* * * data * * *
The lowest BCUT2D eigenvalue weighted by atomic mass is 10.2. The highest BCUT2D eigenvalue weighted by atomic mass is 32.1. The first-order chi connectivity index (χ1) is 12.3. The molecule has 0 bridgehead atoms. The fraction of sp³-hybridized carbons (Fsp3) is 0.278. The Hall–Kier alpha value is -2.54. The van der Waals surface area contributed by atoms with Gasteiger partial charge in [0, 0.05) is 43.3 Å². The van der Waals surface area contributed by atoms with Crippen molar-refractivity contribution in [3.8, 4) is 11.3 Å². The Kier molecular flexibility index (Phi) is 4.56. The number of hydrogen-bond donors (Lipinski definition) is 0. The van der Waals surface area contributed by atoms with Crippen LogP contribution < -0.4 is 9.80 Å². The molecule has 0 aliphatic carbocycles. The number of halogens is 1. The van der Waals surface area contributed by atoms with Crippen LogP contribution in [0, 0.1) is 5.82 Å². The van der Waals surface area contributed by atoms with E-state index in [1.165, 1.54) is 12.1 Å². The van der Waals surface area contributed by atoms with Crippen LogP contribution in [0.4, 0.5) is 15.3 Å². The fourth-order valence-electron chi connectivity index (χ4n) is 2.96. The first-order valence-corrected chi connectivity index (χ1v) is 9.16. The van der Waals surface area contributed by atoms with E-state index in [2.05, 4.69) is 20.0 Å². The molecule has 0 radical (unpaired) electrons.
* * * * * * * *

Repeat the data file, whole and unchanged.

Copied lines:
The lowest BCUT2D eigenvalue weighted by atomic mass is 10.2. The highest BCUT2D eigenvalue weighted by atomic mass is 32.1. The first-order chi connectivity index (χ1) is 12.3. The molecule has 0 bridgehead atoms. The fraction of sp³-hybridized carbons (Fsp3) is 0.278. The Hall–Kier alpha value is -2.54. The van der Waals surface area contributed by atoms with Gasteiger partial charge in [0, 0.05) is 43.3 Å². The van der Waals surface area contributed by atoms with Crippen molar-refractivity contribution in [3.8, 4) is 11.3 Å². The Kier molecular flexibility index (Phi) is 4.56. The number of hydrogen-bond donors (Lipinski definition) is 0. The van der Waals surface area contributed by atoms with Crippen LogP contribution < -0.4 is 9.80 Å². The molecule has 0 aliphatic carbocycles. The number of halogens is 1. The van der Waals surface area contributed by atoms with Crippen LogP contribution in [0, 0.1) is 5.82 Å². The van der Waals surface area contributed by atoms with E-state index in [1.165, 1.54) is 12.1 Å². The van der Waals surface area contributed by atoms with Crippen LogP contribution in [0.4, 0.5) is 15.3 Å². The fourth-order valence-electron chi connectivity index (χ4n) is 2.96. The first-order valence-corrected chi connectivity index (χ1v) is 9.16. The van der Waals surface area contributed by atoms with E-state index in [2.05, 4.69) is 20.0 Å². The molecule has 0 radical (unpaired) electrons.